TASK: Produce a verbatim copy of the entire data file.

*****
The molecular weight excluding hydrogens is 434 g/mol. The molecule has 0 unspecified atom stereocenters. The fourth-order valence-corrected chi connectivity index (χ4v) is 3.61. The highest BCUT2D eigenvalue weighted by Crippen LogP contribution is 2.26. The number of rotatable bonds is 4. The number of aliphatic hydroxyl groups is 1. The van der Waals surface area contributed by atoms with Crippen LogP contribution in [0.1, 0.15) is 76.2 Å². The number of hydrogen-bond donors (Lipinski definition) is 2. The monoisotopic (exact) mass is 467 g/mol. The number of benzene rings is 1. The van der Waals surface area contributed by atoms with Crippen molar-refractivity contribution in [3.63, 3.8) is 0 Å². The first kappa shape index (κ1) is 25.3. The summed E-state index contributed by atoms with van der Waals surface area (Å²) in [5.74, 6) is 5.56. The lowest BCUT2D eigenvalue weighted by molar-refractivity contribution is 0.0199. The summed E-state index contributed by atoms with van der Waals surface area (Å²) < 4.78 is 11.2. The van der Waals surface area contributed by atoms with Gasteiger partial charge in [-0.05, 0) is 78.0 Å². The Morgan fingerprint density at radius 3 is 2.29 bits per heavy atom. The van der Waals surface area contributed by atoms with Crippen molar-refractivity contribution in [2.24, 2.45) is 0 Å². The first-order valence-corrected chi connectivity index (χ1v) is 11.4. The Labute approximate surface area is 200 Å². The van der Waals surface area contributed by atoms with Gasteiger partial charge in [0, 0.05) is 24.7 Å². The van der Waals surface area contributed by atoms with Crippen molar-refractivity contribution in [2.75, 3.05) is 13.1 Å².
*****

The molecular weight excluding hydrogens is 434 g/mol. The molecule has 0 unspecified atom stereocenters. The fourth-order valence-corrected chi connectivity index (χ4v) is 3.61. The highest BCUT2D eigenvalue weighted by Crippen LogP contribution is 2.26. The number of rotatable bonds is 4. The number of aliphatic hydroxyl groups is 1. The van der Waals surface area contributed by atoms with Crippen LogP contribution in [0.1, 0.15) is 76.2 Å². The number of hydrogen-bond donors (Lipinski definition) is 2. The monoisotopic (exact) mass is 467 g/mol. The number of benzene rings is 1. The van der Waals surface area contributed by atoms with Crippen molar-refractivity contribution in [3.63, 3.8) is 0 Å². The first kappa shape index (κ1) is 25.3. The summed E-state index contributed by atoms with van der Waals surface area (Å²) in [5.74, 6) is 5.56. The lowest BCUT2D eigenvalue weighted by molar-refractivity contribution is 0.0199. The summed E-state index contributed by atoms with van der Waals surface area (Å²) < 4.78 is 11.2. The van der Waals surface area contributed by atoms with Gasteiger partial charge in [-0.05, 0) is 78.0 Å². The Morgan fingerprint density at radius 3 is 2.29 bits per heavy atom. The van der Waals surface area contributed by atoms with Crippen molar-refractivity contribution in [2.24, 2.45) is 0 Å². The first-order valence-corrected chi connectivity index (χ1v) is 11.4. The Labute approximate surface area is 200 Å². The van der Waals surface area contributed by atoms with Gasteiger partial charge in [0, 0.05) is 24.7 Å². The van der Waals surface area contributed by atoms with Crippen molar-refractivity contribution in [2.75, 3.05) is 13.1 Å².